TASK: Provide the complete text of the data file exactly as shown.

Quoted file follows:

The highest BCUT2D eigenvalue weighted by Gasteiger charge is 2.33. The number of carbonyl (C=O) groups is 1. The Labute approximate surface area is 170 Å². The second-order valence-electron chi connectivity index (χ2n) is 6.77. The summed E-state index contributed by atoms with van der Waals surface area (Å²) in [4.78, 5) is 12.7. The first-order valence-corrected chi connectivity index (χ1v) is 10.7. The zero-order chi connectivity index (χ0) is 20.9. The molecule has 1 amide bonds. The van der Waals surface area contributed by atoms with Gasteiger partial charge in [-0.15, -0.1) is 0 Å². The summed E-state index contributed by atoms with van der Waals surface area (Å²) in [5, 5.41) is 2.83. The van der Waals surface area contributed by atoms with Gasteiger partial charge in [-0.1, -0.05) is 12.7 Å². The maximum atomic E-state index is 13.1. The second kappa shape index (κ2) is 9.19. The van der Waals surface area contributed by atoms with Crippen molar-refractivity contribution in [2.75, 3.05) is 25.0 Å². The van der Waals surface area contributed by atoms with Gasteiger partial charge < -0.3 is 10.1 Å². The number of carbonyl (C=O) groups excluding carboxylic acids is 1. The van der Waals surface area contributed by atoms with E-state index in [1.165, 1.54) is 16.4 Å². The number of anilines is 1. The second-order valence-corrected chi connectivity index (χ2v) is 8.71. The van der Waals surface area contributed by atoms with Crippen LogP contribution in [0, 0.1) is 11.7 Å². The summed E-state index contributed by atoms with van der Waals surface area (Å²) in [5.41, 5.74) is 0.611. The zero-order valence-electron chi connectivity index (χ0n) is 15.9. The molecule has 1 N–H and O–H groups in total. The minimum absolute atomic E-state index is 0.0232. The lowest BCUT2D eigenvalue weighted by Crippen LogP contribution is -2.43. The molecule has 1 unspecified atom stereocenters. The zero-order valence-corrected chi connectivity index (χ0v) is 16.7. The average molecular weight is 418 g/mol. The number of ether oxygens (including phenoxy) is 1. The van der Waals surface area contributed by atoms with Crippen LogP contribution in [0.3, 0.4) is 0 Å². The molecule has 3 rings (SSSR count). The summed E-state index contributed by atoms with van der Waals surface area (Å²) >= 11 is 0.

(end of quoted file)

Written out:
The highest BCUT2D eigenvalue weighted by Gasteiger charge is 2.33. The number of carbonyl (C=O) groups is 1. The Labute approximate surface area is 170 Å². The second-order valence-electron chi connectivity index (χ2n) is 6.77. The summed E-state index contributed by atoms with van der Waals surface area (Å²) in [4.78, 5) is 12.7. The first-order valence-corrected chi connectivity index (χ1v) is 10.7. The zero-order chi connectivity index (χ0) is 20.9. The molecule has 1 amide bonds. The van der Waals surface area contributed by atoms with Gasteiger partial charge in [-0.15, -0.1) is 0 Å². The summed E-state index contributed by atoms with van der Waals surface area (Å²) in [5, 5.41) is 2.83. The van der Waals surface area contributed by atoms with Gasteiger partial charge in [-0.1, -0.05) is 12.7 Å². The maximum atomic E-state index is 13.1. The second kappa shape index (κ2) is 9.19. The van der Waals surface area contributed by atoms with Crippen molar-refractivity contribution in [2.75, 3.05) is 25.0 Å². The van der Waals surface area contributed by atoms with Gasteiger partial charge < -0.3 is 10.1 Å². The number of carbonyl (C=O) groups excluding carboxylic acids is 1. The van der Waals surface area contributed by atoms with E-state index in [1.165, 1.54) is 16.4 Å². The number of anilines is 1. The second-order valence-corrected chi connectivity index (χ2v) is 8.71. The van der Waals surface area contributed by atoms with Crippen LogP contribution in [0, 0.1) is 11.7 Å². The summed E-state index contributed by atoms with van der Waals surface area (Å²) in [5.41, 5.74) is 0.611. The zero-order valence-electron chi connectivity index (χ0n) is 15.9. The molecule has 1 N–H and O–H groups in total. The minimum absolute atomic E-state index is 0.0232. The lowest BCUT2D eigenvalue weighted by Crippen LogP contribution is -2.43. The molecule has 1 unspecified atom stereocenters. The zero-order valence-corrected chi connectivity index (χ0v) is 16.7. The average molecular weight is 418 g/mol. The number of ether oxygens (including phenoxy) is 1. The van der Waals surface area contributed by atoms with Crippen LogP contribution in [0.3, 0.4) is 0 Å². The molecule has 3 rings (SSSR count). The summed E-state index contributed by atoms with van der Waals surface area (Å²) >= 11 is 0.